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Deep Sky Stacker - Stacking Methods vs. Number of Lights - M43, 



    
        

            Steve Ludwig

Deep Sky Stacker - Stacking Methods vs. Number of Lights - M43

Getting plate-solving status, please wait...
Deep Sky Stacker - Stacking Methods vs. Number of Lights - M43, 



    
        

            Steve Ludwig

Deep Sky Stacker - Stacking Methods vs. Number of Lights - M43

Acquisition details

Basic astrometry details

Astrometry.net job: 4195978

Resolution: 6000x5000

File size: 11.1 MB

Data source: Backyard

Description

Waiting for clear skies since mid-October last year, I recently played around with different stacking methods in Deep Sky Stacker (DSS). To evaluate all the different stacking methods, I created this nice overview using the available data of my M42 image.

Interestingly, the result is similar to what I got some years ago, when I did a similar experiment. At least for my equipment, the chosen method doesn't really seem to matter as I don't see pronounced differences. Maybe its worth to mention that I took 113 images of M42 back then (see the M42 image in my gallery) and only used the best 64 for this exercise here. So the quality among those 64 images has been good and consistent. Furthermore, all columns base on exactly the same "x" best raw files. The only difference is the stacking method.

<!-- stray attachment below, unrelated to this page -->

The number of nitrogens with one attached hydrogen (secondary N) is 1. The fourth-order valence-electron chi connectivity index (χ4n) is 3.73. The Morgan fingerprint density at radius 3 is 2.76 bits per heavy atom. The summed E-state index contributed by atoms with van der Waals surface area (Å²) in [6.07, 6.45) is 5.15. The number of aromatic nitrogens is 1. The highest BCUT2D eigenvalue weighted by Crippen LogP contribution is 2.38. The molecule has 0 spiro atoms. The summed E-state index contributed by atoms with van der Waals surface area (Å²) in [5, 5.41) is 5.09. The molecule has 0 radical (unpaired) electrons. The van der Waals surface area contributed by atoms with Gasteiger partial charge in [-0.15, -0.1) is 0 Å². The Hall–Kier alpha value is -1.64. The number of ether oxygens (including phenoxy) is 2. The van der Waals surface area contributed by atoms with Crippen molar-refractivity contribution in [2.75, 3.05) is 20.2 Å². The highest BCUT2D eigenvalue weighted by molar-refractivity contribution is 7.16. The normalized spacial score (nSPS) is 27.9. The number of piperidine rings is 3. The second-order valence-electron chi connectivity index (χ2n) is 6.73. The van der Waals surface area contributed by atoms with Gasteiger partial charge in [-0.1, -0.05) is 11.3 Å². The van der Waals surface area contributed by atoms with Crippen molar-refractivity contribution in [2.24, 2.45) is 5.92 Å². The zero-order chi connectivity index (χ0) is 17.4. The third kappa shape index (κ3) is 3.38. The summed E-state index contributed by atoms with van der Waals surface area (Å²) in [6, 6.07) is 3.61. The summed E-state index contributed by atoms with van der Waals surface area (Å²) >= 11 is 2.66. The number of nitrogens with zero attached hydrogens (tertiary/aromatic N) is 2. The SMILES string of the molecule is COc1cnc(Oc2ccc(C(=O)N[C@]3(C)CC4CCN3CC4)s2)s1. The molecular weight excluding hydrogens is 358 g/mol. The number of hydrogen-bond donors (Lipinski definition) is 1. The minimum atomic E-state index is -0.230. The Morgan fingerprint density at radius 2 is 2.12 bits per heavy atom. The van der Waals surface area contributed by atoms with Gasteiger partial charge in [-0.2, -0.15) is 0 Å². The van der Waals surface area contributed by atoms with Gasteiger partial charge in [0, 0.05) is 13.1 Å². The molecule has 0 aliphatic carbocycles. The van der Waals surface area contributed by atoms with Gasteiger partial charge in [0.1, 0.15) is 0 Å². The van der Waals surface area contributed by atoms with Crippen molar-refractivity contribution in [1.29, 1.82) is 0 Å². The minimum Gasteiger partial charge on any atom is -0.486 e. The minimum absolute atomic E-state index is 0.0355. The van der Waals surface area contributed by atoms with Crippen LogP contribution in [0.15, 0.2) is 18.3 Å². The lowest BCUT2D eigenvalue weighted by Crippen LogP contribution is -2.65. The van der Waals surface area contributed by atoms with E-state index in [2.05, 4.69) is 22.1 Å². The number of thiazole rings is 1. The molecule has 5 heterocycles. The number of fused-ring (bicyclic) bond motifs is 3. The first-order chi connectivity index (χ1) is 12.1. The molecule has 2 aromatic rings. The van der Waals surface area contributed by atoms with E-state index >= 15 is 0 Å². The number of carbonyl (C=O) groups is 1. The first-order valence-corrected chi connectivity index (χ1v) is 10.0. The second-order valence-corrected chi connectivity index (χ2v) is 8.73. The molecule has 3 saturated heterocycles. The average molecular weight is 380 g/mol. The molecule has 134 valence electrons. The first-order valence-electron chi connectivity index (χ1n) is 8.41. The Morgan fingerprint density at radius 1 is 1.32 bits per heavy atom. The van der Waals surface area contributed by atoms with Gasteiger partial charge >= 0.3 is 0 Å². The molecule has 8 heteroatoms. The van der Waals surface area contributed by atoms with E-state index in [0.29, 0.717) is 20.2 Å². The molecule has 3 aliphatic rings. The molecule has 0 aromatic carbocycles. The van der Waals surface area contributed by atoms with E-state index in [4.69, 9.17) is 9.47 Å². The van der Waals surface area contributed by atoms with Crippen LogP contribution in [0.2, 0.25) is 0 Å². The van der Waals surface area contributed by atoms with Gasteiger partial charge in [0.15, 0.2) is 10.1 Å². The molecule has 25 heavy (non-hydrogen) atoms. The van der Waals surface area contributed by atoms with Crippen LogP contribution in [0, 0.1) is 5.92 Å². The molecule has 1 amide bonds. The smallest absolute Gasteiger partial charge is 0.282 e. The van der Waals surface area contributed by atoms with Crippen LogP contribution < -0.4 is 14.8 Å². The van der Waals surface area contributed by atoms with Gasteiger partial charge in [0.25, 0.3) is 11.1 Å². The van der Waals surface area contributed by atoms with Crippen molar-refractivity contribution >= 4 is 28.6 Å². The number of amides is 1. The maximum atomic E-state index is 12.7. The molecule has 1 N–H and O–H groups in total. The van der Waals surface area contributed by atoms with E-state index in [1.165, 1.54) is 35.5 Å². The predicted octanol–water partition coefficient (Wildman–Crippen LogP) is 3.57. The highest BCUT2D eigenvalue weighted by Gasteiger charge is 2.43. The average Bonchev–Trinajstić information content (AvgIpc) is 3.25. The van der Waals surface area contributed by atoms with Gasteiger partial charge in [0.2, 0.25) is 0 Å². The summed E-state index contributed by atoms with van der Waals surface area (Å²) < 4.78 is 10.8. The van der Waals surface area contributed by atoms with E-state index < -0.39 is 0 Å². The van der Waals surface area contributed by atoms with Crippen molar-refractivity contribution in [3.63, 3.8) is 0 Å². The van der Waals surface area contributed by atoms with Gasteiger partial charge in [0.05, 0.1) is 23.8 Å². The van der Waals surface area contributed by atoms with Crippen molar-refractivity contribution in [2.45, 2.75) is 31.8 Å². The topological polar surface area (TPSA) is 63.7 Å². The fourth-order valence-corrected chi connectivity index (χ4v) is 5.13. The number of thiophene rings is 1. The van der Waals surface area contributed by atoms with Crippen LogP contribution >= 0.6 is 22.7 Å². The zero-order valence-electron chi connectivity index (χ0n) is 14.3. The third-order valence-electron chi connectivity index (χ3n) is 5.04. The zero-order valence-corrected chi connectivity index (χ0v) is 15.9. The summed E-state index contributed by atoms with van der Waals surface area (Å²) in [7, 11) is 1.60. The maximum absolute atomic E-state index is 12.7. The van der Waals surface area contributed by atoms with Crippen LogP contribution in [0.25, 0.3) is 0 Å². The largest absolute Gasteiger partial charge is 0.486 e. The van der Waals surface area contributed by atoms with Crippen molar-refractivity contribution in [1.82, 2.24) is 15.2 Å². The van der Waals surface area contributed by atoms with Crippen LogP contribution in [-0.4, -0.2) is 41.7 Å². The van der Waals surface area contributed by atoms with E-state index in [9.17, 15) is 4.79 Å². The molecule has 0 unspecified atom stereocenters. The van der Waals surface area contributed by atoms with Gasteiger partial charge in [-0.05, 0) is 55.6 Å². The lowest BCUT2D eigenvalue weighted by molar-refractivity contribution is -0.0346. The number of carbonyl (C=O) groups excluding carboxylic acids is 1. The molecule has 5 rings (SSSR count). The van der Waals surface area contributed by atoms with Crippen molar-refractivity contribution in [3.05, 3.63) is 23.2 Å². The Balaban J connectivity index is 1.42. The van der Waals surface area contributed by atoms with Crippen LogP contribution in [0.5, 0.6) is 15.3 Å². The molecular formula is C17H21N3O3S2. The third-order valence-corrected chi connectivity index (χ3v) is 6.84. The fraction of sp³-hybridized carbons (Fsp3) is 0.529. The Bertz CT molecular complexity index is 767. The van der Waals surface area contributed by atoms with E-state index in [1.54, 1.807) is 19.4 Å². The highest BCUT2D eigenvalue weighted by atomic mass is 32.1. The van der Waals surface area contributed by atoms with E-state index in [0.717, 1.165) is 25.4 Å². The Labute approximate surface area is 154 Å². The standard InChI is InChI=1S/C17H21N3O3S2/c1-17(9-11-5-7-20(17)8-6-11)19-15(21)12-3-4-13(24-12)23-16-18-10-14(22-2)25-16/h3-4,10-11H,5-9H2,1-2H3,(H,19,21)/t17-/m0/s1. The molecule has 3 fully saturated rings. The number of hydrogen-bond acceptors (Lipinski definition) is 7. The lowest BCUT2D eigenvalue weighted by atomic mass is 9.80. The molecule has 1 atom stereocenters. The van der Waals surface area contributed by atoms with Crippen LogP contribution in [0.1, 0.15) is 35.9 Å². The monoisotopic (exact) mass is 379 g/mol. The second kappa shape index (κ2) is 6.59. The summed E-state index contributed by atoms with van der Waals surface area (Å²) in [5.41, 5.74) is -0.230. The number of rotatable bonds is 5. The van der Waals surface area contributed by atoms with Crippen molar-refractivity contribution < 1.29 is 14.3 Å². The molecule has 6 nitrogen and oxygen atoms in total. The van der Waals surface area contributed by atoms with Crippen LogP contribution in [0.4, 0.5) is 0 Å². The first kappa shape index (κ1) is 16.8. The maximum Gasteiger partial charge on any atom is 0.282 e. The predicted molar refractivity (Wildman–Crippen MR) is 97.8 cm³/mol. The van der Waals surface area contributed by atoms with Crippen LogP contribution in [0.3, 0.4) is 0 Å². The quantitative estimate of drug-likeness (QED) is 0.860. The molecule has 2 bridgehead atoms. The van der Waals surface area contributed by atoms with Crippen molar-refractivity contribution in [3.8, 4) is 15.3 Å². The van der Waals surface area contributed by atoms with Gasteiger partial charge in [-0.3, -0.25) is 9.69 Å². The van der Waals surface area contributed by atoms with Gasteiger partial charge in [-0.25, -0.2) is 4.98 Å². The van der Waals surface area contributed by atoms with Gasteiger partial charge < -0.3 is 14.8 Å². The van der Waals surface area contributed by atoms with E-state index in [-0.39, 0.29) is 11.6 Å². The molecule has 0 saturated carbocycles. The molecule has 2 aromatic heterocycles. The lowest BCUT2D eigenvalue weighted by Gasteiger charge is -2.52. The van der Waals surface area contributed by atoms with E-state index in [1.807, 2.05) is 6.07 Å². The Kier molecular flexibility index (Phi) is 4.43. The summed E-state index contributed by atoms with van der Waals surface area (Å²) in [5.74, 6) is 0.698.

The major point that is handled differently by each stacking method is the outlier detection & rejection (if any). But this doesn't really count here as all the raw files are of good and very consistent quality. So the only thing that is left to do for the corresponding algorithms is to calculate the median or average values for a number of up to 64 R, G & B values per pixel. And in case there are no major outliers, the median and average values will even be very similar or the same.

So my takeaway is to not overthink the stacking methods in case you have consistent, high quality subs. My recommendation is to go with the most advanced median method (median kappa sigma clipping in case of DSS). This will give good results and also removes all plane & satellite trails that might be present in some of your subs. So no need to scrap any of them, not even if you had been bothered by a bunch of Starlink satellites.

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After stacking with 42 different settings in DSS (version 4.2.5), I did the following processing steps in Pixinsight for each image.

- Dynamic crop (700x700 pixel)

- STF AutoStretch (Boosted)

- Curves Transformation

- Histogram Transformation

- Saved as .jpg

Th original data was recorded in the following way (see also my M42 image).

Equipment

- Main scope: Bresser Messier 10" Newton (254/1270)

- Main camera: Nikon D3300 (unmodified)

- Guide scope: Orion AC 50/162 Deluxe Mini

- Guide camera: ZWO ASI 290MC

- Mount: Skywatcher EQ6-R

- Explore Scientific HR coma corrector

Acquisition

- 113 lights x 150 s = 4 h 42 min

- no dark, flat, bias frames

- no filters

- ISO 200

- Bortle 4

Comments

Histogram

Deep Sky Stacker - Stacking Methods vs. Number of Lights - M43, 



    
        

            Steve Ludwig